Bounding e raised to a polynomial - Tell me if this is true?

  • Thread starter Skatch
  • Start date
18
0
Can someone tell me if the following statement is true?

Say you have [tex]P(x)e^{Q(x)}[/tex] where P(x) is any finite-degree polynomial and Q(x) is a polynomial of integer order k. Is it true that for any positive epsilon, I can find some real numbers A and B such that

[tex]|P(x)e^{Q(x)}| \leq Ae^{B|x|^{k+\epsilon}}\quad \forall x ?[/tex]

I don't need a proof, just some intuition about why its true or a counterexample if its not. I figure since the expression on the right will be growing faster than that on the left, I should be able to find some A and B to ensure the RHS will always be larger, right? Is this an obvious statement or am I crazy??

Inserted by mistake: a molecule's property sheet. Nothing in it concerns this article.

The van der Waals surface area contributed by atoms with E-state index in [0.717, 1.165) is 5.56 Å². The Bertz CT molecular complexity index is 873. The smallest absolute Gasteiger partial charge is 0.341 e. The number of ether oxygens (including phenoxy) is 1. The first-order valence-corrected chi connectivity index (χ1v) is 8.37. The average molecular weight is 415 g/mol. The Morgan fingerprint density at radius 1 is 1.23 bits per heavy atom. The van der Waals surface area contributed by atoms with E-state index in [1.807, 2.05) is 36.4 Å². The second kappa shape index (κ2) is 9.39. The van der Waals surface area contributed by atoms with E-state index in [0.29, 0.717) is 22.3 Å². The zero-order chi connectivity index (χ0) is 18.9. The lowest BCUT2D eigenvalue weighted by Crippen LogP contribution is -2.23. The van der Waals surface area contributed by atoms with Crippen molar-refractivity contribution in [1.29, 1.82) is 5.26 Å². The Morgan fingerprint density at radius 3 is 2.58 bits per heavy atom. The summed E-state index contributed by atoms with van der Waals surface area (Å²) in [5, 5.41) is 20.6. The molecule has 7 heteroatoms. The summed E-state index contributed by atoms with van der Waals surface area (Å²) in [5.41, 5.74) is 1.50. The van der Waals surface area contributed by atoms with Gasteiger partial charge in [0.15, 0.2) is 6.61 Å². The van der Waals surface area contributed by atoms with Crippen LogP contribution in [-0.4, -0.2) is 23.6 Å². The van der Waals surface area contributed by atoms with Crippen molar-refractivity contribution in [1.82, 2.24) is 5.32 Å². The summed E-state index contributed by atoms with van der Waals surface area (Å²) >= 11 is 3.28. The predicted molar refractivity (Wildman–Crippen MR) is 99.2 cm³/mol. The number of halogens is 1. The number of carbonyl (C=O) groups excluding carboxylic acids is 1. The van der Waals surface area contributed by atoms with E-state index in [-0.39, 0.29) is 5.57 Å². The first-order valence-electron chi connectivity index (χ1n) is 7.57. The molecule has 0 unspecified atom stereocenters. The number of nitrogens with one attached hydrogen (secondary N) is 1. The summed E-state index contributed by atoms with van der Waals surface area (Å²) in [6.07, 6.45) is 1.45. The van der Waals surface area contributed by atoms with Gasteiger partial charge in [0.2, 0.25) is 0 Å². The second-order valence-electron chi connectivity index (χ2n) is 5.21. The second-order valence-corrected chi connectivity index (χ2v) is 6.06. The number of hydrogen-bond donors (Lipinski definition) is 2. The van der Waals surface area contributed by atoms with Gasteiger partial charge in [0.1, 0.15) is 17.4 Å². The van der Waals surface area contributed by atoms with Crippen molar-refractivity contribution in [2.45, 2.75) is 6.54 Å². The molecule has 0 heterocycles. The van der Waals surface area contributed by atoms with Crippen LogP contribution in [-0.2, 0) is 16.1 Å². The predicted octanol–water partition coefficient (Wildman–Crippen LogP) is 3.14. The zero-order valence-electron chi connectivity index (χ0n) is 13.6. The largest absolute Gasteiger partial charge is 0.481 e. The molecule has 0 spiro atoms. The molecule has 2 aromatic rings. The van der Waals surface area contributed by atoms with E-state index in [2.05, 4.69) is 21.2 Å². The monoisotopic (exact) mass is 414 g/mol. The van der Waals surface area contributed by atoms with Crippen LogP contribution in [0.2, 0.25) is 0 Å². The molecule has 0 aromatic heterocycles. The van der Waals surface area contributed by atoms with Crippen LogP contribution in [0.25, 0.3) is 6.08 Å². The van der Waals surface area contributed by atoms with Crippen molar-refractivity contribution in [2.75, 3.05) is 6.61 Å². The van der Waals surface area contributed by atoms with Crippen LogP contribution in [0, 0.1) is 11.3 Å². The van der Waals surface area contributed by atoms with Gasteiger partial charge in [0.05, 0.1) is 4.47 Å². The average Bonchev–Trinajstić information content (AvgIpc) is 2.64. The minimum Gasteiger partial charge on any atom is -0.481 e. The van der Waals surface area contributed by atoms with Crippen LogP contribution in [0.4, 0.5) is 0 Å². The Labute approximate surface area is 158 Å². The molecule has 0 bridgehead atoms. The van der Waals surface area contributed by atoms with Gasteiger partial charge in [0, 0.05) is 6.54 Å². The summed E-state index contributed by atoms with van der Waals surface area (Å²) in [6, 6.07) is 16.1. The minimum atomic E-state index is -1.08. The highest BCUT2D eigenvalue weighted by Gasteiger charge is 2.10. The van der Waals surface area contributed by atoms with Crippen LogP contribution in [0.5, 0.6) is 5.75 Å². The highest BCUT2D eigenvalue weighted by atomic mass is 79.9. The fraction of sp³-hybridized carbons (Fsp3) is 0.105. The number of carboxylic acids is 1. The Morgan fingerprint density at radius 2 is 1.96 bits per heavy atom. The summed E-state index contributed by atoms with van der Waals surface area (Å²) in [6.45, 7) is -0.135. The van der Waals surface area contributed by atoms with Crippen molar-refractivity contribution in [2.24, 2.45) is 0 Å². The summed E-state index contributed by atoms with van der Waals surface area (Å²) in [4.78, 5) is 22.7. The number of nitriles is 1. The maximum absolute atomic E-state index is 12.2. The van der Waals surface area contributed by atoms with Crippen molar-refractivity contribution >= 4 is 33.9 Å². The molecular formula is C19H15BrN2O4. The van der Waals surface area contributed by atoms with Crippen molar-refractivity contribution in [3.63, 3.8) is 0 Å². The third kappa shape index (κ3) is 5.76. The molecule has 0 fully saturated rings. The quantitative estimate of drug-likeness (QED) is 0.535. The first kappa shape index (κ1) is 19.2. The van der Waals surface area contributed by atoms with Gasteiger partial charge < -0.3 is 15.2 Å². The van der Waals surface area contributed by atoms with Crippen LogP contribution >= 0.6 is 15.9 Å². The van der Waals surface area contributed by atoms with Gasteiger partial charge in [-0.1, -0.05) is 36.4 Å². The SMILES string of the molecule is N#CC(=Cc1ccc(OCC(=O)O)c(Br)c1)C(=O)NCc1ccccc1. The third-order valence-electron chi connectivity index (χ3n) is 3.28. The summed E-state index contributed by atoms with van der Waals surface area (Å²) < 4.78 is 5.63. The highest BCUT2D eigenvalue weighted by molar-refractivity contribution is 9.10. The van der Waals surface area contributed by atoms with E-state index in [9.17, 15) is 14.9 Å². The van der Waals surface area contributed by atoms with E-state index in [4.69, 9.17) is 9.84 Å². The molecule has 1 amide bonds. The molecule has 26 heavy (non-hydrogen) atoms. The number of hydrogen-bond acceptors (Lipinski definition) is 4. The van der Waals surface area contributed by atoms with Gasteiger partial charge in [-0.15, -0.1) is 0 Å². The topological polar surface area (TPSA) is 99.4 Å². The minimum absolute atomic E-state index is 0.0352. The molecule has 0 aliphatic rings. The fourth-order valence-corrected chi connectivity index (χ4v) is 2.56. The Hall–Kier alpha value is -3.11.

Edit: I think its true since the smallest the right hand side can be is A at x=0. So I choose A so that the RHS is larger at x=0, and B is chosen to ensure that its larger around zero, and then far from zero the growth of the exponent on the RHS will dominate and we are home free... This is the idea, yes?
 
Last edited:

mathman

Science Advisor
7,702
392
Intuition:
|P(x)| < Ce|x|ε for some C and ε > 0. Similarly |Q(x)| < A|x|k for some A. Put it all together to get what you want.
 
Last edited:

Related Threads for: Bounding e raised to a polynomial - Tell me if this is true?

Replies
1
Views
1K
Replies
4
Views
1K
Replies
6
Views
5K
  • Posted
Replies
6
Views
14K
Replies
2
Views
2K
Replies
26
Views
17K
Replies
7
Views
2K
  • Posted
Replies
2
Views
7K
Top